Stelios Michalopoulous and Elias Papaioannou have a new working paper out reviewing the literature on the long-run effects of colonization and the international slave trade on African state capacity. They’ve summarized their findings in a piece at VoxDev.
Most of their discussion of colonial infrastructure investments and the slave trade was familiar to me, but I hadn’t previously seen much work on the role of African states’ arbitrarily-drawn borders in provoking conflict. They make a compelling case that borders which divided ethnic groups tend to increase local conflict.
Homelands of partitioned ethnicities are disproportionately affected by conflict between state forces and rebels that have an explicit agenda to overthrow the government. … Partitioned ethnicities are more likely to engage in civil wars that have an explicit ethnic dimension. Since the early 1960s, roughly a third of split groups have participated in an ethnic-based civil war, while the share of non-split groups that have engaged in an ethnic war is around a fifth. … Survey data show that education and public goods provision is significantly lower for individuals of split ethnicities, even when compared to Africans from non-split groups in the same town/village.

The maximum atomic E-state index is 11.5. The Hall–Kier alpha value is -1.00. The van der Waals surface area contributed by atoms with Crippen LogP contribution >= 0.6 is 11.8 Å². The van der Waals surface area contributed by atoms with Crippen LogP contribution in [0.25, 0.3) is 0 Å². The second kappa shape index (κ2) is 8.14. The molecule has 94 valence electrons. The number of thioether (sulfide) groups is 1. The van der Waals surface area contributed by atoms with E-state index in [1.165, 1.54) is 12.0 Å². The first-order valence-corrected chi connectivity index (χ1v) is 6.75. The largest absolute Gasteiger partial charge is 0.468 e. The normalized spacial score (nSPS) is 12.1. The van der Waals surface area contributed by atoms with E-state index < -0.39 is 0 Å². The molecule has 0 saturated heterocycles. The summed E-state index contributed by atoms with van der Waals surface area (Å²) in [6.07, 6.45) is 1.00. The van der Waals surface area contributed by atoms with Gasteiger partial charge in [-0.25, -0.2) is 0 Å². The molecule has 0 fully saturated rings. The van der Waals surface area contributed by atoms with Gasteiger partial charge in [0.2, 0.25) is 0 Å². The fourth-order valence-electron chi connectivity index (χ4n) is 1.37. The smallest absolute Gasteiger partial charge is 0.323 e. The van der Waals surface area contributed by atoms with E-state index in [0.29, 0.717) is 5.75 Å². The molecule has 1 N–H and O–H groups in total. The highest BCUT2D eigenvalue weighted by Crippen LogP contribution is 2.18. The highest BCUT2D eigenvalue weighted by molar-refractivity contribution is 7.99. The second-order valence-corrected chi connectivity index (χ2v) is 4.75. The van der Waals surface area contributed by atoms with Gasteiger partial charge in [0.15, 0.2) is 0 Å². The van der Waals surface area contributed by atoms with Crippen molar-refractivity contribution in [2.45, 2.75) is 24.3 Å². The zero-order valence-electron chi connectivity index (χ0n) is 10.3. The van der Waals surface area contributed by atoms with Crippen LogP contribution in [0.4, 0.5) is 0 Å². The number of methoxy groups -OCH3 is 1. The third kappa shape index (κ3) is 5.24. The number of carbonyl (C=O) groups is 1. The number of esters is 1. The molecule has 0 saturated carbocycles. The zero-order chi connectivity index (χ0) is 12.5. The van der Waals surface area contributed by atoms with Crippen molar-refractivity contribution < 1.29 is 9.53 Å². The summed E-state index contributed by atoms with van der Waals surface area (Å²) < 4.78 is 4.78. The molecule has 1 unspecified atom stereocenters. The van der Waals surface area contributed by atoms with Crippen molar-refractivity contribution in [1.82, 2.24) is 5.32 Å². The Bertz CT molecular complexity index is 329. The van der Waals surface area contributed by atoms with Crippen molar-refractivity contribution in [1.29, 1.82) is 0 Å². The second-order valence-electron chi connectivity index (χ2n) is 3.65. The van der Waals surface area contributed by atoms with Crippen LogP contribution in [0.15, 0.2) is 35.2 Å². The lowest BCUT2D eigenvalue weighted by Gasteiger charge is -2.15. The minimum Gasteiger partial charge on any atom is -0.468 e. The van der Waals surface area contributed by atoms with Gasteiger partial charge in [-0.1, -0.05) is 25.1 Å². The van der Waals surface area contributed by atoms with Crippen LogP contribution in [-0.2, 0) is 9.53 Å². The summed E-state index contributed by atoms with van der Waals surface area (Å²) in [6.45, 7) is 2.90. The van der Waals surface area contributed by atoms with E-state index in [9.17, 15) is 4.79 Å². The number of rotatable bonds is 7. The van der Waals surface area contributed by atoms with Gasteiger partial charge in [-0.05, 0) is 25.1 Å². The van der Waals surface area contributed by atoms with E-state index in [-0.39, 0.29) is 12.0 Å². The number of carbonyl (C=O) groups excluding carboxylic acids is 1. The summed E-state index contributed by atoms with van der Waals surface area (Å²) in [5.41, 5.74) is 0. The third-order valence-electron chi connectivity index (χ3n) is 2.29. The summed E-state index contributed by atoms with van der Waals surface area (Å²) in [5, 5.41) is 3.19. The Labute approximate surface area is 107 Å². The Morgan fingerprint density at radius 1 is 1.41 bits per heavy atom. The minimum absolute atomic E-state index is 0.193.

Definitely worth a read. I’ve previously discussed some of their earlier work on the long-run effects of precolonial political centralization in Africa.